The policy is an abject failure. PNG's supreme court quite rightly rejected the idea that Australian police and auditors should be immune to the process of their courts. The Solomon Islands rejected the 'Australian' nominee for prime minister. Nuku'alofa's Chinatown went up in flames. Howard refuses to even think about a guestworker program or rescuing the inhabitants of entire states that may be destroyed by global warming. And then there's Fiji.

The abject failure of Australian policy in Fiji is best captured in a recent post from intelligentsiya:

Yesterday, Chief Intelligentsiya got a call from an Associated Press reporter in Australia who was doing a story on intelligentsiya and freedom of speech in general in Fiji.

He asked if we were afraid the military would get to us. Now, we hope the military doesn’t think we are irritating enough to haul up to Queen Elizabeth Barracks. But we probably think they will detain us, once they find out who we are. But in the meantime, we’ll continue to publish.

Howard's policy is an abject failure because, like much of his politics, it's all about how and never about why. Pacific states lack capacity because they have not, in most cases, developed a broad consensus on what they want to be. Without that, development is going to stay uneven, unstable and unfair. Howard's policy also, just quietly, assumes total Australian dominance in the region, a dominance which China and Taiwan are increasingly eager to challenge. Pacific peoples, quite reasonably, want something more, and no amount of bean counters with guns is going to give it to them.

It's really no surprise that Howard's Pacific misadventure is an inflexible and uninformed policy whose results are uniform failure. All he's really doing is trying to run the Pacific the way he runs Australia, by insisting there's no alternative. He's King Canute in a lae.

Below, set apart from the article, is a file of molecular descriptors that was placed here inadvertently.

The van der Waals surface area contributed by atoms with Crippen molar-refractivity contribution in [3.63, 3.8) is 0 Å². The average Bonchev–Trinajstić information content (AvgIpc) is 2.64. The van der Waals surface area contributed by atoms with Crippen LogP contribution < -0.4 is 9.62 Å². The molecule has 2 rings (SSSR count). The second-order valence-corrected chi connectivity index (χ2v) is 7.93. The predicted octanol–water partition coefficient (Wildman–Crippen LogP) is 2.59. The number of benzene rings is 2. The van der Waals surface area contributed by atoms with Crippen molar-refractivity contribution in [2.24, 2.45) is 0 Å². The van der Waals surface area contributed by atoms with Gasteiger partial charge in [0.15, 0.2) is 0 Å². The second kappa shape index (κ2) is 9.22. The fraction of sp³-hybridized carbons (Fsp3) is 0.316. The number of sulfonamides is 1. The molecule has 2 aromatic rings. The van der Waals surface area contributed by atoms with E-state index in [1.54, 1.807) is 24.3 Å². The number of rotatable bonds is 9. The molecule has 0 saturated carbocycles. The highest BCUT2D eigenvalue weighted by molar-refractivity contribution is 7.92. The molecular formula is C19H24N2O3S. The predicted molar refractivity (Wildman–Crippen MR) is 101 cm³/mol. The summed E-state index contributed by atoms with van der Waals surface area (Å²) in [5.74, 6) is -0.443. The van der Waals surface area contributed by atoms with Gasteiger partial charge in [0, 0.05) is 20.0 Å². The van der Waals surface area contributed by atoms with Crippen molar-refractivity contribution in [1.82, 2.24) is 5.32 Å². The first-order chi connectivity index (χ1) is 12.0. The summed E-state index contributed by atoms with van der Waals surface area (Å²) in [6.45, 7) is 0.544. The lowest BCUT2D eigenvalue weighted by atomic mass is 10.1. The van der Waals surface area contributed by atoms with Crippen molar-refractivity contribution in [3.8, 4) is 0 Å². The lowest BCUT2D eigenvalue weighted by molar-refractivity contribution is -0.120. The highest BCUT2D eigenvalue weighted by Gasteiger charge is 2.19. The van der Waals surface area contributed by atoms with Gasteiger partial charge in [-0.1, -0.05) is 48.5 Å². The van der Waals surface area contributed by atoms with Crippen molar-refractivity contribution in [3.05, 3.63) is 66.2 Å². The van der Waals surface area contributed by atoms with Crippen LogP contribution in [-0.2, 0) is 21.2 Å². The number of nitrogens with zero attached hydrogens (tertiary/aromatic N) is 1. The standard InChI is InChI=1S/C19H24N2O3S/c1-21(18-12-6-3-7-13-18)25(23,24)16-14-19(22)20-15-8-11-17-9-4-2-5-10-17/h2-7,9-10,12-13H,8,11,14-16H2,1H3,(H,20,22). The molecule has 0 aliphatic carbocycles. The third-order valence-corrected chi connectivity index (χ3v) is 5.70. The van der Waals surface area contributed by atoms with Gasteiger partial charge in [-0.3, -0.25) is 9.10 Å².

Yes, Sorry, there is a Virginia

Virginia has apologised for slavery and its treatment of Native Americans.

"The General Assembly hereby expresses its profound regret for the commonwealth's role in sanctioning the immoral institution of human slavery, in the historic wrongs visited upon native peoples, and in all other forms of discrimination and injustice that have been rooted in racial and cultural bias and misunderstanding," the resolution states.

The resolution was sponsored by Democratic Delegate A. Donald McEachin, whose great-grandfather was born a slave. Although he initially wanted an outright apology, McEachin said the final version of the House resolution "doesn't sugarcoat the matter either."

McEachin said it marked an important step in the state's effort to move beyond its history of stormy race relations, which included governmentsanctioned resistance to integration during the 1950s.

"There is some pain at first, but there is a beautiful product at the end," McEachin said of his colleagues' decision to embrace the resolution. "Virginia had nothing to do with the end of slavery. It had everything do with the beginning of slavery."

That makes it official. The Man of Steel is now behind the former seat of government of the Confederate States of America in his willingness to apologise for past wrongs. The idea of redress for past wrongs is apparently even more foreign to him.